Tottenham manager Harry Redknapp allegedly failed to declare his offshore bank account for a number of years, jurors have heard.
The prosecution at Southwark Crown Court allege the former Portsmouth manager did not tell his accountant or bank about an account in the tax haven of Monaco, and John Black QC claims Redknapp "was feigning almost complete ignorance of its existence" during the Lord Stevens enquiry (or Quest Enquiry) into illicit payments in football in 2006.
On Monday, Redknapp had been accused of using a bank account under the name of his pet dog in order to allegedly receive $295,000 which he had no intention of declaring for tax purposes.
The Tottenham boss, who has been widely touted as the most viable candidate to succeed Fabio Capello as the next England manager, was allegedly paid "bungs or offshore bonuses" by the former Portsmouth chairman Milan Mandaric, Southwark Crown Court heard on Monday, in a bid to share profits from player sales during his reign at Fratton Park.
The aforementioned prosecuting QC urged the jury on Tuesday to consider how Redknapp "could be unaware of the bank account?" despite his finances being investigated on two separate occasions.
Redknapp reportedly only registered the bank account, allegedly titled "Rosie 47" after the name of his pet and the year of his birth, following his arrest in 2008.
John Black QC told Southwark Crown Court, as published in The Times: "The existence of the bank account was not registered to Revenue & Customs for a period of six years, two months... after Mr Redknapp was first arrested and questioned in the course of this investigation."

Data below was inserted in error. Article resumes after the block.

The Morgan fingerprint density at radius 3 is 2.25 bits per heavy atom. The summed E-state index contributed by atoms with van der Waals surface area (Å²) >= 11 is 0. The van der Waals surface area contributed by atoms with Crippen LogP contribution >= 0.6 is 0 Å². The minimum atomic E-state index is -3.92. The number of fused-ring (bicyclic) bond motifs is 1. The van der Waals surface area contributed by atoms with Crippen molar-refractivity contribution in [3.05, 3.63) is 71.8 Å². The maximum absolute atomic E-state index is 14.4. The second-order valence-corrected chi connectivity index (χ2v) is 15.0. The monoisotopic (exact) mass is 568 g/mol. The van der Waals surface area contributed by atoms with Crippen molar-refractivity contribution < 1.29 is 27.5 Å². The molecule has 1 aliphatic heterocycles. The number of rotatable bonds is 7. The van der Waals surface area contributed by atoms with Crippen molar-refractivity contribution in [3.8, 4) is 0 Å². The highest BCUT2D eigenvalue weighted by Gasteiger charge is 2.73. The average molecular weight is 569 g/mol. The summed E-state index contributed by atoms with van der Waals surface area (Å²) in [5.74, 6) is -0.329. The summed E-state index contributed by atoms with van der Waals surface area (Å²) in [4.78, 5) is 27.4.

In addition to being informed of Redknapp's failure to inform tax inspectors of the aforementioned account, on the second day of the trial, the prosecution read out transcripts of conversations between the 64-year-old manager, Mandaric and a News of The World reporter, during which they denied the manager had been paid "bungs".
In these taped transcripts, Mandaric reportedly said the Monaco account was "nothing to do with bonuses" and "not money from football"; while Redknapp explained he had been "due 10%" of net profits from transfers when he was appointed director of football at Portsmouth in June 2001, but this figure halved when he was appointed manager in March 2002.
According to the BBC, Redknapp is alleged to have told reporters: "I was due 10%. They paid me 5%. I said to Mandaric, you owe me 10%, not 5%. Mandaric said don't worry, I'll sort it."
The reporter is then alleged to have asked Redknapp whether or not this monetary sum was a 'bung', and he reportedly replied: "Don't say bung. How can it be a bung when it was paid by the chairman?"
On Monday, the court heard Redknapp described as a "hard-headed businessman" who negotiated bonuses worth up to £189,000 on top of his salary, which he had no intention of declaring for tax purposes.
Redknapp and Mandaric deny two counts of cheating public revenue.
The first charge alleges that Mandaric paid £93,300 into a bank account opened by Redknapp in Monaco, in order to allegedly avoid paying income tax and national insurance between April 1, 2002 and November 28, 2007.
The second charge is for the same offence between May 1, 2004, and November 28 2007, when a sum of £97,000 was allegedly paid by Mandaric into the aforementioned Monaco bank account.
The trial continues.